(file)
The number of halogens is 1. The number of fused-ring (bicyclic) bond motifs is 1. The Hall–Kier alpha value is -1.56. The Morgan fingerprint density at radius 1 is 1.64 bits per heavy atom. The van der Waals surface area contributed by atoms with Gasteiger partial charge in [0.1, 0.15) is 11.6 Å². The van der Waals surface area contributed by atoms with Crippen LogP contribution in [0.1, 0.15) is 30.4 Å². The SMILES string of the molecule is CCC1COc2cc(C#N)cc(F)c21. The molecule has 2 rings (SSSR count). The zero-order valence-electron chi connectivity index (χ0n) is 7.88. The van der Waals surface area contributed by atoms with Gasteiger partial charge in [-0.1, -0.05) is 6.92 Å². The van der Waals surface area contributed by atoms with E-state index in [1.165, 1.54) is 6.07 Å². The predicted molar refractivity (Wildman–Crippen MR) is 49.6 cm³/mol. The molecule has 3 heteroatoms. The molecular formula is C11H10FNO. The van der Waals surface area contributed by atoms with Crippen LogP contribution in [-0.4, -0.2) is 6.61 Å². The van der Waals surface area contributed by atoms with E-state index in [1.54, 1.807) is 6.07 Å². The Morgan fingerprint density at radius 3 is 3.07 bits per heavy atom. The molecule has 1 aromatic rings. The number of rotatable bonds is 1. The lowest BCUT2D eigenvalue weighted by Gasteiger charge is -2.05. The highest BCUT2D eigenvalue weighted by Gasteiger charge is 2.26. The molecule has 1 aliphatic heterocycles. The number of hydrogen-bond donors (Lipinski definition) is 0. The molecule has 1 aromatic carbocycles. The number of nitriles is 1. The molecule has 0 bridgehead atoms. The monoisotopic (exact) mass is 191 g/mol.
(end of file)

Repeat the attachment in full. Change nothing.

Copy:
The number of halogens is 1. The number of fused-ring (bicyclic) bond motifs is 1. The Hall–Kier alpha value is -1.56. The Morgan fingerprint density at radius 1 is 1.64 bits per heavy atom. The van der Waals surface area contributed by atoms with Gasteiger partial charge in [0.1, 0.15) is 11.6 Å². The van der Waals surface area contributed by atoms with Crippen LogP contribution in [0.1, 0.15) is 30.4 Å². The SMILES string of the molecule is CCC1COc2cc(C#N)cc(F)c21. The molecule has 2 rings (SSSR count). The zero-order valence-electron chi connectivity index (χ0n) is 7.88. The van der Waals surface area contributed by atoms with Gasteiger partial charge in [-0.1, -0.05) is 6.92 Å². The van der Waals surface area contributed by atoms with E-state index in [1.165, 1.54) is 6.07 Å². The predicted molar refractivity (Wildman–Crippen MR) is 49.6 cm³/mol. The molecule has 3 heteroatoms. The molecular formula is C11H10FNO. The van der Waals surface area contributed by atoms with Crippen LogP contribution in [-0.4, -0.2) is 6.61 Å². The van der Waals surface area contributed by atoms with E-state index in [1.54, 1.807) is 6.07 Å². The Morgan fingerprint density at radius 3 is 3.07 bits per heavy atom. The molecule has 1 aromatic rings. The number of rotatable bonds is 1. The lowest BCUT2D eigenvalue weighted by Gasteiger charge is -2.05. The highest BCUT2D eigenvalue weighted by Gasteiger charge is 2.26. The molecule has 1 aliphatic heterocycles. The number of hydrogen-bond donors (Lipinski definition) is 0. The molecule has 1 aromatic carbocycles. The number of nitriles is 1. The molecule has 0 bridgehead atoms. The monoisotopic (exact) mass is 191 g/mol.